The "mischief of monopolists" was not the only dilemma Simcoe faced in victualling the troops and the tribes. Lord Dorchester charged that there was "defalcation of stores" at Niagara and Kingston and ordered Simcoe to investigate and take whatever measures were required to bring the offenders to justice. One fraudulent practice, in particular, was widespread. When suppliers brought flour to government stores each was given a certificate by the assistant commissary which certified the amount they had delivered. These certificates were later exchanged for cash. In a number of instances it was discovered that the assistant commissary was certifying delivery of flour that was never received. Recipients of this fraudulent treatment later cashed in their certificates and compensated the culprit commissary in some appropriate manner.

An investigative report of the Commissary General disclosed a good many discrepancies. An unexplained shortage of flour was confirmed when it was discovered that the quantities shipped from Niagara to Detroit fell far short of what was expected. A board of inquiry confirmed criminal practices.

The assistant commissary at Niagara, James Farquharson, confessed that quantities of flour and peas were not received into the King's Stores even though certificates had been passed by him for payment. Farquharson was dispatched to Quebec where he was tried and convicted by general court martial for having misapplied and embezzled stores entrusted to his care.

Civil lawsuits were instituted against several offending farmers to recover the produce that was owing from them. When others were convicted for their crimes the offending farmers suddenly saw the error of their ways and hastened to make good upon their late deliveries.

This white collar crime was not confined solely to subordinates. No less a personage than Colonel John Butler, Deputy Superintendent of Indians at Niagara, endeavoured to recoup family fortunes by supplying trade goods illegally to the Indian department through his son and his nephew. The latter, Walter Butler Sheehan, was also involved in the defalcation of goods at Niagara. Meanwhile John Craigie, Commissary General at Quebec, the man who counselled Dorchester to disregard Simcoe's proposals pertaining to government purchases, was endeavouring to make his own fortune by stealing funds belonging to the army. When this was discovered he was dismissed and ordered to repay the money but died before he did.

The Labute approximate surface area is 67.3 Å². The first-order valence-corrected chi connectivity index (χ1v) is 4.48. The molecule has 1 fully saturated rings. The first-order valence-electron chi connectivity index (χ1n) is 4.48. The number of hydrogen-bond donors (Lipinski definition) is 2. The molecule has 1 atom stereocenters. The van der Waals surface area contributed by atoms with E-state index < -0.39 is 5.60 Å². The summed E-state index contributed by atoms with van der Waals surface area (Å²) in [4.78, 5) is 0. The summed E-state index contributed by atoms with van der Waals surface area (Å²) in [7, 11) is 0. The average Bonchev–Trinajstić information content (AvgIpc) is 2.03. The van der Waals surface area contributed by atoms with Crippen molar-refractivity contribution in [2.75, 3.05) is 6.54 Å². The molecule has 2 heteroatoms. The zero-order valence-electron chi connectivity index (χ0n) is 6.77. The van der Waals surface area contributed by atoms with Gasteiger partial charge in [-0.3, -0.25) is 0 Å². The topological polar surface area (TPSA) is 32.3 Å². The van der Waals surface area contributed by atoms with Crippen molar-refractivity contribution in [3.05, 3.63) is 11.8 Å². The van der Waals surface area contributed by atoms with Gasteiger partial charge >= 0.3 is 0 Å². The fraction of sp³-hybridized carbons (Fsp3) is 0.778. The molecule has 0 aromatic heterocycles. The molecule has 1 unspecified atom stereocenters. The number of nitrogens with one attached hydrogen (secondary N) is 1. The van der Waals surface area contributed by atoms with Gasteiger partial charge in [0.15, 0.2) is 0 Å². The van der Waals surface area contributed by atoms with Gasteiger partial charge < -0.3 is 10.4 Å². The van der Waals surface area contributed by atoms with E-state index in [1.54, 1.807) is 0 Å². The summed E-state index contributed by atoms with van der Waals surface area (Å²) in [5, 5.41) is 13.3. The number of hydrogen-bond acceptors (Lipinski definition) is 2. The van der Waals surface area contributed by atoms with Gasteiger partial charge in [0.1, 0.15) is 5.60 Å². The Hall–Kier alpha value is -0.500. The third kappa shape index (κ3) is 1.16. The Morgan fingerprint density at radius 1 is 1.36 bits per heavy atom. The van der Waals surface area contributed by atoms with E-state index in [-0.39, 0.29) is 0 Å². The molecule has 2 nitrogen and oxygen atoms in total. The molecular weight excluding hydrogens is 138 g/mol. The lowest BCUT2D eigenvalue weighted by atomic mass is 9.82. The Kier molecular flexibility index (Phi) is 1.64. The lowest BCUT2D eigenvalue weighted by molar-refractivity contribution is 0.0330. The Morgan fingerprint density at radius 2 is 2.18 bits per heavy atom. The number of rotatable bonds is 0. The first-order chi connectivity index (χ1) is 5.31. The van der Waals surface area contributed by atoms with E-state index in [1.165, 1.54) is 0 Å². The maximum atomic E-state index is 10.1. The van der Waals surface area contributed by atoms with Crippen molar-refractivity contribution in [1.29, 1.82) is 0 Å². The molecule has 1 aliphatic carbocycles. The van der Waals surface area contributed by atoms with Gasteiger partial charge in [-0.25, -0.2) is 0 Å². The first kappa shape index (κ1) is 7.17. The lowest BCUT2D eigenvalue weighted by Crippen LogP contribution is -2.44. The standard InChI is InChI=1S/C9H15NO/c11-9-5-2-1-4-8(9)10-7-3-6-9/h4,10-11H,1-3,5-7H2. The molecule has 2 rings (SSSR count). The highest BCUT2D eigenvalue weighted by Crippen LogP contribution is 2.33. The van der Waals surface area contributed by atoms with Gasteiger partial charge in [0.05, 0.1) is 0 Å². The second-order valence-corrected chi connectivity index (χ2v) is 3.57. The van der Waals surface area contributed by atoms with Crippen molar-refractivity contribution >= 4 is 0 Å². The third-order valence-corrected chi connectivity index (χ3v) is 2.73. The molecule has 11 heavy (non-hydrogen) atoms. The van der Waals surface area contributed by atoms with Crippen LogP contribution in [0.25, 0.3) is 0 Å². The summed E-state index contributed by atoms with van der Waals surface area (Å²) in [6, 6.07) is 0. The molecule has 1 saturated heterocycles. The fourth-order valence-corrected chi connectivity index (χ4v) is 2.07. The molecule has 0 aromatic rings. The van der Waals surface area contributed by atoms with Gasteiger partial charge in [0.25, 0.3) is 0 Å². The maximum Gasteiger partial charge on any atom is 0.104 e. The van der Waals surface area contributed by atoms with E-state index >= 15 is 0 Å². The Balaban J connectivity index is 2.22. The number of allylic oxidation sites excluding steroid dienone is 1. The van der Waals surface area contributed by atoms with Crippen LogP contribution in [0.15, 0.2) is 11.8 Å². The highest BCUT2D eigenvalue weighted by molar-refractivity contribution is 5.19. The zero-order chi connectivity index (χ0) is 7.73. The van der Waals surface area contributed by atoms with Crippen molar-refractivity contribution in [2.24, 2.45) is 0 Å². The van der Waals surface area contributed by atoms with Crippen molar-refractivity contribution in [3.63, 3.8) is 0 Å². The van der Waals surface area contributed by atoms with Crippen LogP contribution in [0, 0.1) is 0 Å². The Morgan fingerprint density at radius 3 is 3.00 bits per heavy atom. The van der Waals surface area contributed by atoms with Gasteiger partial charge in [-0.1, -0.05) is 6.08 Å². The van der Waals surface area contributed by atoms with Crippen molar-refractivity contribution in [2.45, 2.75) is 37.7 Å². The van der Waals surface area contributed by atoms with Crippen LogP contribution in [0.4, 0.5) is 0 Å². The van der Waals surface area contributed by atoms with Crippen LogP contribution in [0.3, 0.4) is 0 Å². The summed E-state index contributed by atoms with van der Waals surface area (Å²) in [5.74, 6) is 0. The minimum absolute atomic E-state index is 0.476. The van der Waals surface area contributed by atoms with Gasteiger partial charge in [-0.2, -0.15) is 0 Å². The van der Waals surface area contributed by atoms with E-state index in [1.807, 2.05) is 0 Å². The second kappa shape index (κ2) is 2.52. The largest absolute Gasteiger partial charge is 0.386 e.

Lord Dorchester was critical of Simcoe's handling of the defalcation of stores and ordered him to be more vigilant and attentive to the state of the King's commissaries. He also directed that Simcoe cease and desist using flour, pork and peas from the King's stores for any except the military establishment. Should the settlers need food, declared Dorchester, "Let it be sought from other sources." So much for Simcoe's safety net.

As he did on a number of other occasions, Simcoe simply disregarded his superior's warning and in instances of extreme situations continued to provide supplies from the King's stores for needy citizens then quietly replaced the stores without Dorchester learning what he had done.